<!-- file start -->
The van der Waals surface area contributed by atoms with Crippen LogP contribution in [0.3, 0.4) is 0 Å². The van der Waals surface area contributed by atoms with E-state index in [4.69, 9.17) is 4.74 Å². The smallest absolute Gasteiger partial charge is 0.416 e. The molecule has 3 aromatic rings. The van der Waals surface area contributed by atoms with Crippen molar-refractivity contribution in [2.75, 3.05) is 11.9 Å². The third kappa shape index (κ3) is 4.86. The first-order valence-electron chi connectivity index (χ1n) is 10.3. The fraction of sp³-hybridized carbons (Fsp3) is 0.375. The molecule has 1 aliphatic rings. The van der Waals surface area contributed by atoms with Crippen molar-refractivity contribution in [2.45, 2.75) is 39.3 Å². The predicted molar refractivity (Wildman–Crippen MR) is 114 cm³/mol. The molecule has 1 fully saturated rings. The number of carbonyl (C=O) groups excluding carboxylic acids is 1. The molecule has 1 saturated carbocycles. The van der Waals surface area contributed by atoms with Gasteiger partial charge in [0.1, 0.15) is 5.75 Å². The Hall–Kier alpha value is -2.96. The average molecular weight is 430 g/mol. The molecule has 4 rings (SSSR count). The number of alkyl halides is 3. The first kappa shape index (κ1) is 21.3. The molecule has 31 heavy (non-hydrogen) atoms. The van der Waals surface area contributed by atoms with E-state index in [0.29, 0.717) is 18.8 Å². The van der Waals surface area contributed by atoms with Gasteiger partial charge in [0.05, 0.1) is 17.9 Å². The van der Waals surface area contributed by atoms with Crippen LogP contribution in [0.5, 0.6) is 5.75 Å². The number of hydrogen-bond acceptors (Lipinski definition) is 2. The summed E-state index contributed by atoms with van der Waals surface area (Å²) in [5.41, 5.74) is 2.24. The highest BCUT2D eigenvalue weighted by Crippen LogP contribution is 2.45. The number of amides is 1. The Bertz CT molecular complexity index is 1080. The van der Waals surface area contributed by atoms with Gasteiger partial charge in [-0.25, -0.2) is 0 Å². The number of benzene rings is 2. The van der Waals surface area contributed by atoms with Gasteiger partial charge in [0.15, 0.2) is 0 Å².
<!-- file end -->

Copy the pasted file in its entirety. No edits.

The van der Waals surface area contributed by atoms with Crippen LogP contribution in [0.3, 0.4) is 0 Å². The van der Waals surface area contributed by atoms with E-state index in [4.69, 9.17) is 4.74 Å². The smallest absolute Gasteiger partial charge is 0.416 e. The molecule has 3 aromatic rings. The van der Waals surface area contributed by atoms with Crippen molar-refractivity contribution in [2.75, 3.05) is 11.9 Å². The third kappa shape index (κ3) is 4.86. The first-order valence-electron chi connectivity index (χ1n) is 10.3. The fraction of sp³-hybridized carbons (Fsp3) is 0.375. The molecule has 1 aliphatic rings. The van der Waals surface area contributed by atoms with Crippen molar-refractivity contribution in [2.45, 2.75) is 39.3 Å². The predicted molar refractivity (Wildman–Crippen MR) is 114 cm³/mol. The molecule has 1 fully saturated rings. The number of carbonyl (C=O) groups excluding carboxylic acids is 1. The molecule has 1 saturated carbocycles. The van der Waals surface area contributed by atoms with Gasteiger partial charge in [0.1, 0.15) is 5.75 Å². The Hall–Kier alpha value is -2.96. The average molecular weight is 430 g/mol. The molecule has 4 rings (SSSR count). The number of alkyl halides is 3. The first kappa shape index (κ1) is 21.3. The molecule has 31 heavy (non-hydrogen) atoms. The van der Waals surface area contributed by atoms with E-state index in [0.29, 0.717) is 18.8 Å². The van der Waals surface area contributed by atoms with Gasteiger partial charge in [0.05, 0.1) is 17.9 Å². The van der Waals surface area contributed by atoms with Crippen LogP contribution in [0.5, 0.6) is 5.75 Å². The number of hydrogen-bond acceptors (Lipinski definition) is 2. The summed E-state index contributed by atoms with van der Waals surface area (Å²) in [5.41, 5.74) is 2.24. The highest BCUT2D eigenvalue weighted by Crippen LogP contribution is 2.45. The number of amides is 1. The Bertz CT molecular complexity index is 1080. The van der Waals surface area contributed by atoms with Gasteiger partial charge in [-0.25, -0.2) is 0 Å². The number of benzene rings is 2. The van der Waals surface area contributed by atoms with Gasteiger partial charge in [0.15, 0.2) is 0 Å².